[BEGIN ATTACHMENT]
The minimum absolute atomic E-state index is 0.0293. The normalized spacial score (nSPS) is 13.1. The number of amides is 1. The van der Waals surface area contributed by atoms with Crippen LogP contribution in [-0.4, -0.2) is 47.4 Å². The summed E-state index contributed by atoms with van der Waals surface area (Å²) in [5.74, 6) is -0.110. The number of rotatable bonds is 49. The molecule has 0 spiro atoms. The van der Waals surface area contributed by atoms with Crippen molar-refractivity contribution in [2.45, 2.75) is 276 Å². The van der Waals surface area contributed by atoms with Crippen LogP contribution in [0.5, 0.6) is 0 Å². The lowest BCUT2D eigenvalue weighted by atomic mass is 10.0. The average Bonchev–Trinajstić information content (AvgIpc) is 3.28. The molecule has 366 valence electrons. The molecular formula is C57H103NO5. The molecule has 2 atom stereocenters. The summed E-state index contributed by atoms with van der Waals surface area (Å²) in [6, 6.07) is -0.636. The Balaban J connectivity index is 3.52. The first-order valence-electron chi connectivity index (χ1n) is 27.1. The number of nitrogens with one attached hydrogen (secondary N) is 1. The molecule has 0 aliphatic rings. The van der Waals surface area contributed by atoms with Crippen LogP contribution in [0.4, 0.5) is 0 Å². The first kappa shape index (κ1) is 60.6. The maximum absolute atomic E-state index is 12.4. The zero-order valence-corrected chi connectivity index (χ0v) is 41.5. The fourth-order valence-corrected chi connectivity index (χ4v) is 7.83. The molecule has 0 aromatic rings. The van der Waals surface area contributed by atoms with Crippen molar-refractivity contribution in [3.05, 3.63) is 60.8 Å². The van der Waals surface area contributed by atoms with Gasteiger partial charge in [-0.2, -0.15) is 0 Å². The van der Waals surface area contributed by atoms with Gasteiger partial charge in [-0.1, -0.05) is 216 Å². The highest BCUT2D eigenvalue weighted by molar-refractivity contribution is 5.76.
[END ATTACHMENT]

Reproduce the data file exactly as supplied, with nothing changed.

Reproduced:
The minimum absolute atomic E-state index is 0.0293. The normalized spacial score (nSPS) is 13.1. The number of amides is 1. The van der Waals surface area contributed by atoms with Crippen LogP contribution in [-0.4, -0.2) is 47.4 Å². The summed E-state index contributed by atoms with van der Waals surface area (Å²) in [5.74, 6) is -0.110. The number of rotatable bonds is 49. The molecule has 0 spiro atoms. The van der Waals surface area contributed by atoms with Crippen molar-refractivity contribution in [2.45, 2.75) is 276 Å². The van der Waals surface area contributed by atoms with Crippen LogP contribution in [0.5, 0.6) is 0 Å². The lowest BCUT2D eigenvalue weighted by atomic mass is 10.0. The average Bonchev–Trinajstić information content (AvgIpc) is 3.28. The molecule has 366 valence electrons. The molecular formula is C57H103NO5. The molecule has 2 atom stereocenters. The summed E-state index contributed by atoms with van der Waals surface area (Å²) in [6, 6.07) is -0.636. The Balaban J connectivity index is 3.52. The first-order valence-electron chi connectivity index (χ1n) is 27.1. The number of nitrogens with one attached hydrogen (secondary N) is 1. The molecule has 0 aliphatic rings. The van der Waals surface area contributed by atoms with Crippen LogP contribution in [0.4, 0.5) is 0 Å². The first kappa shape index (κ1) is 60.6. The maximum absolute atomic E-state index is 12.4. The zero-order valence-corrected chi connectivity index (χ0v) is 41.5. The fourth-order valence-corrected chi connectivity index (χ4v) is 7.83. The molecule has 0 aromatic rings. The van der Waals surface area contributed by atoms with Crippen molar-refractivity contribution in [3.05, 3.63) is 60.8 Å². The van der Waals surface area contributed by atoms with Gasteiger partial charge in [-0.2, -0.15) is 0 Å². The van der Waals surface area contributed by atoms with Gasteiger partial charge in [-0.1, -0.05) is 216 Å². The highest BCUT2D eigenvalue weighted by molar-refractivity contribution is 5.76.